Welcome back to the 20th edition of Waistcoat Wednesday! Whilst today is another unseasonally warm day here in sunny Norway, today’s waistcoat selection is really a number I’ve been saving for when it gets a little chillier. A woolly little number, and what I consider to be a vest. A knitted vest. Not usually an article that would would be part of a stylish wardrobe, but eminently sensible and a practical Xmas present from your Granny, whilst she’s still a whiz with the knitting needles.
This one is from Nigel Cabourn’s AW12 collection, unless I’m much mistaken (and I’m sure I’ll swiftly be corrected if it proves I am) and is the 5th Cabourn waistcoat to be featured in the series (first Mallory, second Mallory, madras linen and khaki linen). It goes by the name of “Ink Vest” and as is par for the Cabourn course, made in England of fine new wool. The knitting is fairly coarse, of a type comparable to hand knit, in an almost black wool. The border trim is in a grey wool.
The buttons are the usual Cabourn quality horn buttons. No extra included, as far as I can recall, which is a point deduction. 4 pockets, of a size that would allow a small pouch of tobacco, or Scandinavian wet snuff. I’d be very hesitant to keep anything of value in them, as they’re neither deep or of much structure. In fact, it’s knitted, there is little structure at all. It’s a decent layer to keep your torso warm though, as you’d expect.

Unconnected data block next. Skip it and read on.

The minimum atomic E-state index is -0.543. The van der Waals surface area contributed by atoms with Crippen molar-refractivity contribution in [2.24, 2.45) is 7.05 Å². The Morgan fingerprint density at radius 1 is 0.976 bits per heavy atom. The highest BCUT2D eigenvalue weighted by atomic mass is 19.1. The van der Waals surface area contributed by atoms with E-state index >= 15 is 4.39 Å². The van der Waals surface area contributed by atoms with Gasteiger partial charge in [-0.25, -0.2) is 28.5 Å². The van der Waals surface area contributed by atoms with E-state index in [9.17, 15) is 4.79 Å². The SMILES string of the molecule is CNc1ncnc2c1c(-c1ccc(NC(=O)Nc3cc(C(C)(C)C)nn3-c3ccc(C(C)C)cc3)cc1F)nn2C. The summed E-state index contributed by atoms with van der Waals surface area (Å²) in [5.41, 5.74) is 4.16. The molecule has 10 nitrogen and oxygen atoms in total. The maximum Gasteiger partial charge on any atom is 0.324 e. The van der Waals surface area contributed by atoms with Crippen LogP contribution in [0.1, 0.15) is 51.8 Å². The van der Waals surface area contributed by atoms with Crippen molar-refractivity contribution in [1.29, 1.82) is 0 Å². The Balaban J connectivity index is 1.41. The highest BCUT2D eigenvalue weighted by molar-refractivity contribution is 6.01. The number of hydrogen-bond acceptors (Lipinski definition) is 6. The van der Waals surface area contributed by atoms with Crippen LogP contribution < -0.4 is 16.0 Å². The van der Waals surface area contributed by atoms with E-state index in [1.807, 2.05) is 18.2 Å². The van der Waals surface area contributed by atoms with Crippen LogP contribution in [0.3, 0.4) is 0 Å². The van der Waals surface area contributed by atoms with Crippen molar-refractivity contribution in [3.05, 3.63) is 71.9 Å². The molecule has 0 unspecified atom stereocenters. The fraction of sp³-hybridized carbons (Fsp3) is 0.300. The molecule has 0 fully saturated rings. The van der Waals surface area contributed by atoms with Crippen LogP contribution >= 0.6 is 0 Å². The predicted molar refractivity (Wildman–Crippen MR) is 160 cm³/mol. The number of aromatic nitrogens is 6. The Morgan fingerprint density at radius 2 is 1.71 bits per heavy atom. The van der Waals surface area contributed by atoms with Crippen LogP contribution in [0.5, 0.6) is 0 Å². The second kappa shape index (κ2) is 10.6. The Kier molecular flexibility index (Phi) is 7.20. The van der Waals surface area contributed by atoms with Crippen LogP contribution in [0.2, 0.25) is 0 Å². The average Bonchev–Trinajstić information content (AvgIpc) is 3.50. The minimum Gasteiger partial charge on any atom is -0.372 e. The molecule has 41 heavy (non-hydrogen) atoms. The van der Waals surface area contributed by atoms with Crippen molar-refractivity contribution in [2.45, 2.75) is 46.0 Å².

Now, I really like the look of this vest, and initially saw it as part of an ensemble shot by
Superdenim. It was modelled with the quite singular Cabourn Bombay pants in Harris Tweed and made for a very pleasing look. What I can’t get to grips with is how basic the construction is. When I initially mentioned it was something your Granny could knit, I was not cracking wise. Your Granny would do it even better than whoever did this knitwear though. This is machine-knitted, in several parts, where the border trim is machine-stitched to the main body.
Having observed the wonders WellDressedGirlfriend pulls from her knitting needles, the workmanship of this vest leaves me very unimpressed. There is no reason for this to be constructed from several parts. The borders could have been knitted into the main body, and the overall impression would have been much better. And given the price they were initially pitched at, I think this one was a rare mistake by the usually very on-the-ball Mr Cabourn. The sale price wasn’t bad though, and as I said, I like the look of it. A properly knitted version would be very very nice. Show the photos to your Granny today and see if she won’t knit you one before the cold really sets in.
More wickedly wanton waistcoats in the Waistcoat Wednesday archives!